Kitchener-Waterloo

'It Happens Here': New campaign warns girls about sex trafficking in Waterloo region

An educational campaign launching in Waterloo region this week aims to convey a message to the public about human trafficking: It Happens Here.

Waterloo regional police worked on 90 trafficking investigations in 2019

In this poster, a sex trafficker is pictured as a "wolf in sheep's clothing." (Submitted by Arianna Ongaro)

An educational campaign launching in Waterloo region this week aims to convey a message to the public about human trafficking: It Happens Here.

It Happens Here is also the name of a website that's been set up by the Waterloo Region Sexual Assault and Domestic Violence Treatment Centre. The site provides information about what trafficking looks like in a local context and where people can go to get help.

The centre has also printed posters that are being hung at 19 local public high schools and put together a PowerPoint presentation that will be made available to teachers and school resource officers.

"We're hoping that victims see that there are options, there is a way out," said Julia Manuel, who is director of community programs at the centre.

The campaign website defines human trafficking as a situation where a person is manipulated or forced into doing something against their will. It can take many forms, but Manuel said sex trafficking is most common in Waterloo region.

Most local victims are young women and girls, says a campaign fact sheet.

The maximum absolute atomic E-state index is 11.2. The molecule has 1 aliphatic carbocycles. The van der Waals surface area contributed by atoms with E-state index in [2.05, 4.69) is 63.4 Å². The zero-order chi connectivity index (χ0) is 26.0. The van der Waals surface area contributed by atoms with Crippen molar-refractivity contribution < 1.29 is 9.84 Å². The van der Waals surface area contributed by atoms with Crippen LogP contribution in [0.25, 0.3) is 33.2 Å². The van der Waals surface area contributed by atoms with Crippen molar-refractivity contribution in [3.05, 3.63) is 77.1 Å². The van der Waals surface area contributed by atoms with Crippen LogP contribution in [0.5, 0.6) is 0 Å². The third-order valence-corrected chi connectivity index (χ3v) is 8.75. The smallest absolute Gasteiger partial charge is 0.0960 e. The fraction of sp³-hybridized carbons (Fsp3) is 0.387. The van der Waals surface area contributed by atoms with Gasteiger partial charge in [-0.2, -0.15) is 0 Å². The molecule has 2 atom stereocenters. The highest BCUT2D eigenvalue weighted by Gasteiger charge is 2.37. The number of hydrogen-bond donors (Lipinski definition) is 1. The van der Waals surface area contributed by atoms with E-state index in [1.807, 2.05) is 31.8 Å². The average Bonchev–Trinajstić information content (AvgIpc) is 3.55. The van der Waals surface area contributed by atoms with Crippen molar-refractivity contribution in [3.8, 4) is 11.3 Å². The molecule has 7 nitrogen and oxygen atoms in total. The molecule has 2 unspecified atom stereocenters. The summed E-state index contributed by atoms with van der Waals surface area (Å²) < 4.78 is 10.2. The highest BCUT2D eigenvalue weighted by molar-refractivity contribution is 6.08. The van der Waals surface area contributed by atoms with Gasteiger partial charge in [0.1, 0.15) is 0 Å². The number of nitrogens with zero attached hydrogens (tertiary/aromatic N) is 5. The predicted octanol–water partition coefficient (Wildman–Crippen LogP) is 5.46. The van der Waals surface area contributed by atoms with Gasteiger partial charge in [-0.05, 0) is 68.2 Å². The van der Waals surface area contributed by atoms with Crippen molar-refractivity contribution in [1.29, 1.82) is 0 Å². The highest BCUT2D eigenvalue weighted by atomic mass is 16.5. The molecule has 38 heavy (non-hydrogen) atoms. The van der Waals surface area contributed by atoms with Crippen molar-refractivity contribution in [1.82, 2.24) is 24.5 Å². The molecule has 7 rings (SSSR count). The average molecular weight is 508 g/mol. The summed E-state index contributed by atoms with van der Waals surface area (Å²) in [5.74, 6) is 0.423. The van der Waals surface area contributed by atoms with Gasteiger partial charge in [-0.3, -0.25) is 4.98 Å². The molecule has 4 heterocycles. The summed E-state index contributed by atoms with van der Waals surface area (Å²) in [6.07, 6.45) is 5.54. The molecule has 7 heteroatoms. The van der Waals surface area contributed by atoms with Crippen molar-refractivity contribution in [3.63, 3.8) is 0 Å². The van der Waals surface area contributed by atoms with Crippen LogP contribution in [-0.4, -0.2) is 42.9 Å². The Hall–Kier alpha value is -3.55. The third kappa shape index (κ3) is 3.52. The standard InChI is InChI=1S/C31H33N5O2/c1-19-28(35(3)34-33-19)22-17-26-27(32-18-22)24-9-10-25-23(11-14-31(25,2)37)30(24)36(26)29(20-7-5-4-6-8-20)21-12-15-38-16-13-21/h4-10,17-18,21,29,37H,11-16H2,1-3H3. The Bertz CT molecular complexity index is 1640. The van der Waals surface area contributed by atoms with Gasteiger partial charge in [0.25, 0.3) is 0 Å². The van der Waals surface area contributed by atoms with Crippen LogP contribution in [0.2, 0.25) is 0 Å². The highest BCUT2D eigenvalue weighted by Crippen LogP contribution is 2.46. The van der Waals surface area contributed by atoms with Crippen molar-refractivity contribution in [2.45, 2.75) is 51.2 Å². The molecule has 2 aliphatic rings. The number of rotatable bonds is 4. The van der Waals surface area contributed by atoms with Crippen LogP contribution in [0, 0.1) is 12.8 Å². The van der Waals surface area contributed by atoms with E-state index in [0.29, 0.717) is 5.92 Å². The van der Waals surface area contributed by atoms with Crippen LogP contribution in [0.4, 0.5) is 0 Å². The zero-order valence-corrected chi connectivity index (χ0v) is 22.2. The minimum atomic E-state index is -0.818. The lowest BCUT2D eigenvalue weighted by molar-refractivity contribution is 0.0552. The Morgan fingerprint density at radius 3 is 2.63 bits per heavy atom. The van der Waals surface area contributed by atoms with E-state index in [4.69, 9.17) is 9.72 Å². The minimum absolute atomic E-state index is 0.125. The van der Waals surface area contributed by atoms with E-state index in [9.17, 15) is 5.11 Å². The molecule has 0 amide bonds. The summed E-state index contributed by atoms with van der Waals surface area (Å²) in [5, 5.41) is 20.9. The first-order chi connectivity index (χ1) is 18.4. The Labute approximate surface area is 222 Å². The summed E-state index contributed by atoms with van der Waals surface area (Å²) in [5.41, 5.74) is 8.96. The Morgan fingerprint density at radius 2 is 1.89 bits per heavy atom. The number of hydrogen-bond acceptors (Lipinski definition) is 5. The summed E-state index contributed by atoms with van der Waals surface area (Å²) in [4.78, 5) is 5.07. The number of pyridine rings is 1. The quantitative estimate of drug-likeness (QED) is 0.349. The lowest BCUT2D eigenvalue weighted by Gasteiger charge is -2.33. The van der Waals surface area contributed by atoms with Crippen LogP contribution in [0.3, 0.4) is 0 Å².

90 investigations last year

The Waterloo Regional Police Service partnered with the centre on the campaign.

Officers worked on a total of 90 human trafficking investigations in 2019 — roughly twice as many as the year before, according to the service.

Police laid 40 criminal charges as a result of those investigations.

Manuel said the rising number of cases could be due to growing public awareness about the issue.

Last fall, the Sexual Assault Support Centre of Waterloo Region launched its own human trafficking awareness curriculum aimed at students in Grades 7 and 8.

Manuel said the materials developed by her centre differ in that they target an older age group. They are also available for use outside of schools — in addition to high schools, the posters are also being hung in community centres, libraries bars and hotels.

Manuel said the more information available, the better.

"It's not a good thing that we have to do this … that this is happening in our community," she said. "But it's a good thing that that victims have options and that there are various agencies within the community that can provide support."

This image of a "Romeo pimp" aims to convey to women that traffickers often start by posing as boyfriends. After an initial period of romance, these pimps either coax or blackmail their victims into selling sex for money. (Submitted by Arianna Ongaro)

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